Although today’s movie scene gets a lot of flak for an over-reliance on sequels, the 1990s were no better. In fact, they may have even have been more guilty, seeing as it isn’t totally unheard of for a sequel to be better than the original these days, whereas 90s sequels were seldom anything more than cash-ins.
This sadly applies to one of my favorite movies from my childhood, Teenage Mutant Ninja Turtles II: The Secret of the Ooze. Although I must also admit that TMNTII is something of a guilty pleasure. It’s even more campy and goofy than the original, but it’s also very much a Ninja Turtle movie, maybe even more so than the first. It’s not a good movie, but if you’re a fan of the franchise, young or old, it is what it is.
As a kid, I liked the second Ninja Turtles movie more than the first for one very simple reason: the Ninja Turtles fight other mutants in this one. That basically serves as the main difference between this sequel and its predecessor.
The story here is that a major corporation, TGRI, is trying to cover-up a toxic waste leak. It turns out this toxic waste is the very same “Ooze” that mutated the titular Ninja Turtles, and Master Splinter, into their current, humanoid selves.
It turns out that the Shredder has somehow miraculously survived the events of the first film (which included getting thrown off a building into the back of a garbage truck, and then being crushed by said garbage truck). Shredder has rounded out the remains of the Foot Clan, and plans revenge on the Turtles.
Shredder plots his revenge by kidnapping a TGRI scientist (David Warner), stealing a canister of the mysterious ooze, and uses it to create mutants of his own: Tokka and Rahzar, a monstrous snapping turtle and wolf duo of very little brain.
As you might expect, this means that the Turtles now have to deal with super-powered mutant enemies, in addition to the Shredder and the ninjas of the Foot Clan.
Like the first movie, it’s not much of a plot, but hey, the costumes for the Ninja Turtles (once again supplied by the Jim Henson Company) look great, as does the puppet for Master Splinter (Tokka and Rahzar’s costumes are less convincing, but fun to look at). The action scenes are cheesier (the Turtles don’t even use their signature weapons in battle this time), and the pizza jokes reach a new high. But what are you gonna do?
April O’Neil returns (this time played by Paige Turco), though Casey Jones is notably absent. Instead, the Turtles have a new human ally in the form of a young man named Keno (Ernie Reyes, Jr.) who is, of course, a pizza delivery boy.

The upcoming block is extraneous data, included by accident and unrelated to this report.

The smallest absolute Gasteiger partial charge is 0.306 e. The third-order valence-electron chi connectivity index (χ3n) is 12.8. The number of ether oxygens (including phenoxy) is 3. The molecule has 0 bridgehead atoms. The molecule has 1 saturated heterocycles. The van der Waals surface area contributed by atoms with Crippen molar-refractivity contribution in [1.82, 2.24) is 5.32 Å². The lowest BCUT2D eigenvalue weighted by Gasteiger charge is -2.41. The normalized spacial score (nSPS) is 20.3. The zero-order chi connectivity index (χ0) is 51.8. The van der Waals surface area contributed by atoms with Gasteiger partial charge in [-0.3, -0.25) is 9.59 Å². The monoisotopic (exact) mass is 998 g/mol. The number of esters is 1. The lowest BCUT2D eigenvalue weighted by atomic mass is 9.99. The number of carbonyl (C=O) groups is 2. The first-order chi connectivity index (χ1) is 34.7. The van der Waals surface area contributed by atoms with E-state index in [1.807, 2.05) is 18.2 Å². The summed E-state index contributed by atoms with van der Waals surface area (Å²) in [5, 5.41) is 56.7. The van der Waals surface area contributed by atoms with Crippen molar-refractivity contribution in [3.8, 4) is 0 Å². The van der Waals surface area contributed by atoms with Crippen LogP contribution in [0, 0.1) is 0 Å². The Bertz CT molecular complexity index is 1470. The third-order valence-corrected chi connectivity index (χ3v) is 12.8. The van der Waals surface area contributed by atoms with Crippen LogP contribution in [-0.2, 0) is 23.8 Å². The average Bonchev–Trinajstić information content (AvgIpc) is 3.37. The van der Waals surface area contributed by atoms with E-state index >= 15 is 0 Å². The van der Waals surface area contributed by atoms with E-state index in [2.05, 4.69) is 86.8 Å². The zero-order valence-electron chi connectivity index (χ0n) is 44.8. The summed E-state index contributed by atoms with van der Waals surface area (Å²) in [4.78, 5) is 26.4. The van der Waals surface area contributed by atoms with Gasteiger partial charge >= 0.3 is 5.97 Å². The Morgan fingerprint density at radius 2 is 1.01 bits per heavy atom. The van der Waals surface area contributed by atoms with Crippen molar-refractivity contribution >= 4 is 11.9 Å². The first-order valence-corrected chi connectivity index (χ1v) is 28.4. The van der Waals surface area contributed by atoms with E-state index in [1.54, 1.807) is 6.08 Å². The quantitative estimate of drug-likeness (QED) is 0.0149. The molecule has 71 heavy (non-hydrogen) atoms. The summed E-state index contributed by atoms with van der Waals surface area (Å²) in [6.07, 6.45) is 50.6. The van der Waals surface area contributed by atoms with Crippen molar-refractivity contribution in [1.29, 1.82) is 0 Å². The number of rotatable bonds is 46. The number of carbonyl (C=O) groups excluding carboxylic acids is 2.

Look, the movie is completely ridiculous, and it’s a cash-in sequel. But I also feel like TMNTII sets up camp in the “so bad it’s good” territory. It’s by no means a good movie, but it’s an easy guilty pleasure that I still have fun watching from time to time.
As mentioned, this feels like even more of a “Ninja Turtles movie” than the first film (despite the lack of Casey Jones or the Turtles’ weapons). The mutant baddies, cheesy humor, constant mentions of pizza, it all feels like the 1980’s cartoon series was turned into a live-action movie. Shredder even wears a proper hue of purple this time, instead of the wine red-ish color scheme he had in the first movie.
Not only is TMNTII still an ironically fun movie to revisit, but it had a bigger influence on the greater TMNT franchise than possibly any of the Ninja Turtles movies. Tokka and Rahzor went on to be integrated in the comics, video games, and various animated series, as did the Shredder’s mutated transformation, the “Super Shredder,” who debuted here. Hell, Vanilla Ice and his featured song “Ninja Rap” are now strongly associated with the franchise, due to the rapper’s infamous appearance in TMNTII, as he inexplicably performs at a club located right behind Shredder’s evil hideout.
Over the years, I’ve grown more and more disgruntled with how strongly nostalgia seems to influence people’s taste in arts and entertainment these days. People often turn a blind eye to the quality of movies released in their younger days, simply because they enjoyed them in those younger days. Yet, here I am, going to give TMNTII: The Secret of the Ooze a very mild recommendation, largely because of the nostalgia.
Don’t get me wrong, it isn’t a good movie. But if you’re like me, and you grew up with the Ninja Turtles, or are a kid who enjoys watching the more recent TMNT movies and series, Teenage Mutant Ninja Turtles II: The Secret of the Ooze provides a stupid fun time.
Again, it’s a guilty pleasure. Vanilla Ice is performing at a club right behind Shredder’s hideout! If that doesn’t put a grin on your face, I’m not sure what will.